One of the things I get asked a lot is, when is the best time to shoot nature and animals?


There are a few answers to that - when is the best weather,  the best season,  when are the animals about,  etc.,  but now I'm going to be answering it in relation to,  when is the best time of day?


To me , light is the beginning and end of a photo.

You have to be aware of the light and making choices that allow you to shoot in good light, or , preferably, great light. 

Or you need to learn how to make the best of the light you're given. 

Either way, understanding, and developing a feel for light, and its counterpart, shadow, is the most important thing in my book.

The quality of light affects the colours and their saturation, and the feel and atmosphere of the shot. 

As you shoot, you will develop a preference for a certain type of light, although it pays to understand how to shoot in all light.


So, back to the time of day. 

Typically,  photographers talk about "the golden hour" which is the hour after sunrise,  and then later,  the hour before sunset. 

It's light worth getting up for or staying up for.

During these times,  the sun is low,  directional,  often coloured by the atmosphere,  and its rays are bounced around so that the light has a soft,  warm quality with soft shadows.


Golden hour - mid July, with mist.

Misty orange


Another early morning with mist - this time in March

Ugly ducklings


Once the sun is up,  it produces harder,  more defined light,  the shadows become darker with sharper edges,  and there is a lot of contrast which can be hard for the photographer to deal with.

Generally speaking, it isn't as flattering a light.  As the day goes on, the sun becomes more overhead,  and the direction is lost, or rather,  it's downwards,  so the shadows show up underneath producing unflattering appearances on faces.


If the day is very cloudy,  the light gets bounced around in the clouds and loses its direction, coming in from all angles.  Everything is lit equally and shadows are mostly obliterated.

While this can be nice light for some things, generally it produces "flat light",  lacking in dimension, shape or drama, and often the light is uninspiring.

In this situation, certainly with shooting people, you might try to create direction and shadowing by shooting at the edge of a wood or the door of a building.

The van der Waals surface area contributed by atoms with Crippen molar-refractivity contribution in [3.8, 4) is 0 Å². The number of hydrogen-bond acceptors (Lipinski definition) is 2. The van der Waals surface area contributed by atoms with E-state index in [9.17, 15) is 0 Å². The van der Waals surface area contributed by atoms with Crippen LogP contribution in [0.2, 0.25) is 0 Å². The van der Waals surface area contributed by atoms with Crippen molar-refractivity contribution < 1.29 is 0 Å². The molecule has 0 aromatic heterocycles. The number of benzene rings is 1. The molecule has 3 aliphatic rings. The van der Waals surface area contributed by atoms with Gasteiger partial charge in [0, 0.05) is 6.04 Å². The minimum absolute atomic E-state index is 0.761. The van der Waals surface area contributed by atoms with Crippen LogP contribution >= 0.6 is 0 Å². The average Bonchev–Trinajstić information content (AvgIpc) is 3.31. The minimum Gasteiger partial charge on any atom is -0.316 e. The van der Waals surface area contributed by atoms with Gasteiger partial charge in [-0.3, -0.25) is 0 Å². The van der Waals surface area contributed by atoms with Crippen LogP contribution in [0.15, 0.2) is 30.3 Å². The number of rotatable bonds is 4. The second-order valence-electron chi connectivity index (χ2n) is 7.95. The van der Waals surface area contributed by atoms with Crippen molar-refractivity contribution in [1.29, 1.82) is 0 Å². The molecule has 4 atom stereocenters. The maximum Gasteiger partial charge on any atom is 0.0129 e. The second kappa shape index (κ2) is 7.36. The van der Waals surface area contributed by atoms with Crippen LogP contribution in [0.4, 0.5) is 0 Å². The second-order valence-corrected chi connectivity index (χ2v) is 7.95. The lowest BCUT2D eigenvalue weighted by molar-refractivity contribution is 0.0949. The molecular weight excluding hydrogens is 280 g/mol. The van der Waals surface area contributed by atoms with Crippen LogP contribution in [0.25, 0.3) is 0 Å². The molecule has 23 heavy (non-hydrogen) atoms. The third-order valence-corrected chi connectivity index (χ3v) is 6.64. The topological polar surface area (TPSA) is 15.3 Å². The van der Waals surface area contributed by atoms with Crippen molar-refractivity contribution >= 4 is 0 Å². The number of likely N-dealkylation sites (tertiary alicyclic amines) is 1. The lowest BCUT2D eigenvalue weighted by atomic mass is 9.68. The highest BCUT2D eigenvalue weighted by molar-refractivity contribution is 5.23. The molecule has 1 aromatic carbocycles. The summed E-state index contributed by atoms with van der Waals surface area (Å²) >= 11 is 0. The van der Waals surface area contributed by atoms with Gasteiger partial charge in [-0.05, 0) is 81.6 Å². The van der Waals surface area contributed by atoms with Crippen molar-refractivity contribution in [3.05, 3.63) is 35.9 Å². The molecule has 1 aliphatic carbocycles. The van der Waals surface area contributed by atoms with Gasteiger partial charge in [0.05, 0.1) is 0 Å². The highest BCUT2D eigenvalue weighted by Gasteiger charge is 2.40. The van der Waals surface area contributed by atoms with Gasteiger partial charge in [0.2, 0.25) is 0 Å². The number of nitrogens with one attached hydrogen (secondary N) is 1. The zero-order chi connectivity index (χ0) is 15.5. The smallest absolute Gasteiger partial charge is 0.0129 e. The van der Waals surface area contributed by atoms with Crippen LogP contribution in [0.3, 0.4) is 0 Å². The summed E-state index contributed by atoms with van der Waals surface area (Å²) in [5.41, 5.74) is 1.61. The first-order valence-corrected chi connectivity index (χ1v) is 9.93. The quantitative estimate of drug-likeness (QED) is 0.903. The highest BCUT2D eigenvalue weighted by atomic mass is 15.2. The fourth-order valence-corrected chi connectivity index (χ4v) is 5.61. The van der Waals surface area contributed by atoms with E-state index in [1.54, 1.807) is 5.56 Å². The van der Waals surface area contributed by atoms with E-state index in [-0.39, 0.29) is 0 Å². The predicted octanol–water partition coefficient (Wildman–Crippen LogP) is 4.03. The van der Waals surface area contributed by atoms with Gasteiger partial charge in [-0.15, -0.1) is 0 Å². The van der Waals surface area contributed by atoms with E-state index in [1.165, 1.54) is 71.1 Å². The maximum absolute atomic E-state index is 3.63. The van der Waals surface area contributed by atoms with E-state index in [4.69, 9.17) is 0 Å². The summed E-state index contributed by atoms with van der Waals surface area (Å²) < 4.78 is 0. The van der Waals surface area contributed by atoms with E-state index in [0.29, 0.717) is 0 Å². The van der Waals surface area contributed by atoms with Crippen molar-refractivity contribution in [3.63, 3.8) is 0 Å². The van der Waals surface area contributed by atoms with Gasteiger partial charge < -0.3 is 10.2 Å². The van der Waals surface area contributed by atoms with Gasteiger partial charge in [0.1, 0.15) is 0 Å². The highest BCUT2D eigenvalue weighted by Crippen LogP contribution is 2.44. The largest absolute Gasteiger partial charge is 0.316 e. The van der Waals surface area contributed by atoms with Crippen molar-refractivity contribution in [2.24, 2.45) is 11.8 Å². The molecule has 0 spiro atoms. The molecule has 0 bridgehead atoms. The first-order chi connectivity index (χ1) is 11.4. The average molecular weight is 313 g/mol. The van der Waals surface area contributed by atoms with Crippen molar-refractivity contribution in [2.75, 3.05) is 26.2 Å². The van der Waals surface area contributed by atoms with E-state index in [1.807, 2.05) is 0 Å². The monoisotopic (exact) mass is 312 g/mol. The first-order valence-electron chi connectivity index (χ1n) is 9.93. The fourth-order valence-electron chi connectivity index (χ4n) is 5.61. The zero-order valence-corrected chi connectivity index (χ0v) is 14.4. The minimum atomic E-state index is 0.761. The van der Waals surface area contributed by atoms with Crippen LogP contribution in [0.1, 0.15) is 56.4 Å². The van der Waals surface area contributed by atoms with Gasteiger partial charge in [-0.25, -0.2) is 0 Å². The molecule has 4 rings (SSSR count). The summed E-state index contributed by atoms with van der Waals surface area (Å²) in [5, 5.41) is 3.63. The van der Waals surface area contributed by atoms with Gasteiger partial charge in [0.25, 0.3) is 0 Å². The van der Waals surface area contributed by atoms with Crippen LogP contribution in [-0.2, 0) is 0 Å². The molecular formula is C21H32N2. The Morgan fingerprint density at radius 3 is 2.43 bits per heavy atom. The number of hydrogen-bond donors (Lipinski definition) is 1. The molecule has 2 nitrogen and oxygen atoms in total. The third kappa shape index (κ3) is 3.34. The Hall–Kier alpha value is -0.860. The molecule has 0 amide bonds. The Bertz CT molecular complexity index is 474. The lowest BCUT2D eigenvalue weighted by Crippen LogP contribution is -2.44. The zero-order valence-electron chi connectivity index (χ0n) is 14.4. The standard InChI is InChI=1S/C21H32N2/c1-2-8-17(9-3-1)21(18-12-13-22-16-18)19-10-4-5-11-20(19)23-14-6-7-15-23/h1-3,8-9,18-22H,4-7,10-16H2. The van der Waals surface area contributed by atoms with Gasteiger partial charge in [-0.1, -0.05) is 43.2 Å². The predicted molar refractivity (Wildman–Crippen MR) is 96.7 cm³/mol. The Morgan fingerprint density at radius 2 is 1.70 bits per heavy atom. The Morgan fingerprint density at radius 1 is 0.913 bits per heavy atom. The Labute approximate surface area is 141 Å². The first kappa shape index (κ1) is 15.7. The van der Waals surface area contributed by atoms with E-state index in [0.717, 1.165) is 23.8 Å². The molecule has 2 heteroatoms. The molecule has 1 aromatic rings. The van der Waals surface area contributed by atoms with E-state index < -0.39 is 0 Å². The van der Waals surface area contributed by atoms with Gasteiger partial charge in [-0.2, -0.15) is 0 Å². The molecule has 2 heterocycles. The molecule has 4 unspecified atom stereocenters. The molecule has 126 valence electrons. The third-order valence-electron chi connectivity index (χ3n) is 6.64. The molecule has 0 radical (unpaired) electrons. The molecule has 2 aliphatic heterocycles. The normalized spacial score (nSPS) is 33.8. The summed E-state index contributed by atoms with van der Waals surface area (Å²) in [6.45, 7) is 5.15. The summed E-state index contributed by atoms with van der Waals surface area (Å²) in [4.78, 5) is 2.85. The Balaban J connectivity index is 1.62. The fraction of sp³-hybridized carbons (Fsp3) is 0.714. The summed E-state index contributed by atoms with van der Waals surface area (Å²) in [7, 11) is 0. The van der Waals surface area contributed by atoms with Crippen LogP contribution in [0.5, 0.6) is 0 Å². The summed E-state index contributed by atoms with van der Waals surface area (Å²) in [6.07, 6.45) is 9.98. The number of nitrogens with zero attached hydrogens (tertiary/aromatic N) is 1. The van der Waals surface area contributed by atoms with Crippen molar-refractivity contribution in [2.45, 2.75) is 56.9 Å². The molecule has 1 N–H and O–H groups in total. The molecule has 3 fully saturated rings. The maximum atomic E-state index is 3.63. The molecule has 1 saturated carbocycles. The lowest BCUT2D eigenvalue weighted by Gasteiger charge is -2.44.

This is more challenging with wildlife as you can't just position them where you want them. But being aware of the light and its direction are a key part of producing beautiful animal photos. 

Taking time to think about it, and seeing if you can shoot an animal under a tree, or on the edge an area of shadowing, can make all the difference.

Lovely light and shadows are what makes your image stand out.



If it's a partly sunny day with a little cloud, you might find, before the sun gets too high, that you still get a soft, directional light from the sun being diffused through some of the clouds.

But this light is often shifting in and out of more harsh light as the sun moves from behind clouds, so you have to be ready to react.


Anyway, back to the golden hour.  Actually the light starts to get nice about 20 mins before sun up and continues for the same after sunrise. 

Don't forget you camera sees dark differently from you - in humans our light sensitive "rods" are what we use at night but these don't show colour, or detail very well.

The camera continues to see the full picture, as long as you give it enough exposure. Often surprising colours can be captured by your camera even when your eyes can't register them.


Also, I'm not talking here about taking pictures of the sunrise and sunset itself.  That's a different topic really,  and not something I do much.

I'm talking about utilising the lovely colours and quality of light to illuminate wildlife, often out and about and more active at dawn and dusk.

The skies opposite a nice sunset or sunrise can often be beautiful too.

Throw in a bit of mist, particularly if you can back light it with the sun, and the picture can be very atmospheric.

Just be aware that the light is changing quickly during golden hour as the sun comes up as and as the sun goes down..

It pays to have picked your location and be ready to shoot as the golden hour goes surprisingly quickly!




Early morning, February, still soft but winter light

Heron on the River Wharfe

Evening golden hour in late summer

Golden Sunset

I'll be talking a lot more about light in future posts, as it is the most important thing.

How good are you at seeing the light?

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